by rivers of waters: Sanctius thinks the allusion is to the humours in which the eye is enclosed, and, as it were, swims in; hence the eyes are called "natantia lumina", by Virgil (h); but it denotes eyes like those of doves, quick and lively, as clean as milk white doves, as if they had been "washed in milk"; clear and perspicuous, sharp sighted, and behold all persons and things, in all places, and at once; and as doves look only to their mates, so Christ's eyes of love are only on his church; he looks to none but her with his eye of special and peculiar love. Moreover, his eyes are like the eyes of doves "by the rivers of waters"; which denotes the fixedness and constancy of them: doves, by the river side, keep their eyes fixed on the purling streams, and in drinking, as Pliny (i) observes, do not erect their necks, and lift up their heads, but, keeping their eyes upon the water, drink a large draught, in the manner the beasts do; and they delight in clean water, of which they drink, and with which they wash (k): Christ, being greatly delighted with his people, has fixed his eyes on them, and he never withdraws them from them; for these waters may point at the object of Christ's love, even Gospel churches, consisting of such as are justified and sanctified by his grace, compared to "clean water"; among whom the doctrines of the Gospel are powerfully preached, the ordinances purely administered, the waters of the sanctuary flow, by which souls are delighted and refreshed; and to these Christ looks, Isaiah 66:2; and his eyes being like doves' eyes,

washed with milk, may denote the purity of them, being purer eyes than to behold iniquity; and the meekness and mildness of them, not red and wrathful, but full of mercy, pity, and compassion, as if they had been washed with milk. And they are said to be,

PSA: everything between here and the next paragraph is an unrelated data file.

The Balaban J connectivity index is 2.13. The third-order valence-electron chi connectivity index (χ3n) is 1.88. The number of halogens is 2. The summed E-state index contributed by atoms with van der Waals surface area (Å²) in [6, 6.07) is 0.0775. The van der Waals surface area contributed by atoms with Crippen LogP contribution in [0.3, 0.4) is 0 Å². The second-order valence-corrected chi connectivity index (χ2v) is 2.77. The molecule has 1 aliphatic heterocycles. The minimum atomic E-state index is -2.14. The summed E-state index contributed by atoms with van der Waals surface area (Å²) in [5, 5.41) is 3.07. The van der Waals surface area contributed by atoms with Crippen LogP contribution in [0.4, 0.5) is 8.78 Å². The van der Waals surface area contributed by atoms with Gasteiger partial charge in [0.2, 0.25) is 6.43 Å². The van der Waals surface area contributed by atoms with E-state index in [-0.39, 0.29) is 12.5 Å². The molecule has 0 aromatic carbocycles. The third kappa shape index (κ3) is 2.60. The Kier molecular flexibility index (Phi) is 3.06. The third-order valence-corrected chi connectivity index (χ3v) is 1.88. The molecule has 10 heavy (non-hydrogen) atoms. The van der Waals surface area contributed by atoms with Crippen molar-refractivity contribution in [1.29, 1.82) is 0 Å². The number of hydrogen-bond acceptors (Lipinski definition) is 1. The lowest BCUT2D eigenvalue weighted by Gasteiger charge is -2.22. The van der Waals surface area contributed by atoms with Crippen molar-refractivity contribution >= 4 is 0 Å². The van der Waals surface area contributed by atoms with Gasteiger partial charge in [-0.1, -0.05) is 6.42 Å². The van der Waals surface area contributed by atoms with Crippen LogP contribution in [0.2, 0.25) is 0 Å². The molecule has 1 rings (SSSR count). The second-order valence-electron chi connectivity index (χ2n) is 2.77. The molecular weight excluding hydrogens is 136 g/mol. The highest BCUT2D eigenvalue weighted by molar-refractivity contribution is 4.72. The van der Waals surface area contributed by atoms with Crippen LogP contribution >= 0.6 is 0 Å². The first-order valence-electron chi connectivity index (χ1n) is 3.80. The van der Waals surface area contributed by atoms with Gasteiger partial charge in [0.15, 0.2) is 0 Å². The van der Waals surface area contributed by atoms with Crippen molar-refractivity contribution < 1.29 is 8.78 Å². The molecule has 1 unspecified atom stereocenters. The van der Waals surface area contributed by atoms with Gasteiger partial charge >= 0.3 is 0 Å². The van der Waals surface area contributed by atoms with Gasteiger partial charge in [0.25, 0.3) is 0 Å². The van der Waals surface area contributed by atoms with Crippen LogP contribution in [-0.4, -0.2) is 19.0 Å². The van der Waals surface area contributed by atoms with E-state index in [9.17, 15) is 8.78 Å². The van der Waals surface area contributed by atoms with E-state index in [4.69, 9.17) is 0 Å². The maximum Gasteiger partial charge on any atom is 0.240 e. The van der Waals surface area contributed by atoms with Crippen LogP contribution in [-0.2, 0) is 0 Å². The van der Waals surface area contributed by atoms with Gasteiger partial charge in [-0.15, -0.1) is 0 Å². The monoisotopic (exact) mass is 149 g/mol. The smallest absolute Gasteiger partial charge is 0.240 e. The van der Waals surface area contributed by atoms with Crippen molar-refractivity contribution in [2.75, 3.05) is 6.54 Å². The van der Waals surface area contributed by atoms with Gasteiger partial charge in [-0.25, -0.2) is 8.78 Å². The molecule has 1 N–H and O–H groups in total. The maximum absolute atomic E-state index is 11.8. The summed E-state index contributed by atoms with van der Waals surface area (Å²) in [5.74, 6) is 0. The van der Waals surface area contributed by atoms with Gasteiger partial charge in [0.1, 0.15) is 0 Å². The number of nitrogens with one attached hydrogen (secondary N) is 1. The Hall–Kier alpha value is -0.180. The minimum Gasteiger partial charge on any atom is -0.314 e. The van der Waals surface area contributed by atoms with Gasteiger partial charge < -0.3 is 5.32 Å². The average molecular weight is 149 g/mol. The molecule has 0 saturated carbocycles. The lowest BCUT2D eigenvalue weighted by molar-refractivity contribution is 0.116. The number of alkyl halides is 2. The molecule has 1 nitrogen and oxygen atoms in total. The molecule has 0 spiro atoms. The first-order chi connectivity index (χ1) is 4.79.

fitly set; or "sitting in fulness" (l); such as exactly fill up their holes; are set neither too, high nor too low; neither sunk in too much, nor stand out too far; but are like precious stones, in an enclosure of gold or silver, to which the allusion is; as diamonds set in a ring; or as the precious stones in the high priest's breast plate, which exactly filled the cavities made for them, and hence are called "stones of fulness", Exodus 25:7; or, "set by fulness" (m); that is, by full channels of water, where doves delight to be; and may denote the fulness of grace, and the flows of it, by which Christ sits and dwells, and leads his people to, Revelation 7:17; or, "setting upon fulness" (n); on the world, and the fulness of it, which is his, and he gives as much of it to his people as he think fit; and on the vast numbers of persons and things in it, and the vast variety of actions done therein; which shows the extensiveness of his omniscience: and on the "fulness" of time, fixed by him and his Father, for his coming into the world, to do the great work of redemption in it; and which, before it came, he was looking, waiting, and watching, and as it were longing till it came: and on his "fulness", the church, which is the fulness of him that filleth all in all, until he has gathered them all in, and filled them with all the gifts and graces of the Spirit, designed for them: and on the "fulness" of the Gentiles, until they are all brought in: and on his own "fulness"; both personal, "the fulness of the Godhead", which he had his eyes upon, when he undertook the work of redemption, and which supported him in it, and carried him through it; and upon his dispensatory "fulness", or fulness of grace, as Mediator, to supply the wants of his people, under all their straits and difficulties, temptations and afflictions: all which must make him exceeding lovely in the eyes of his people.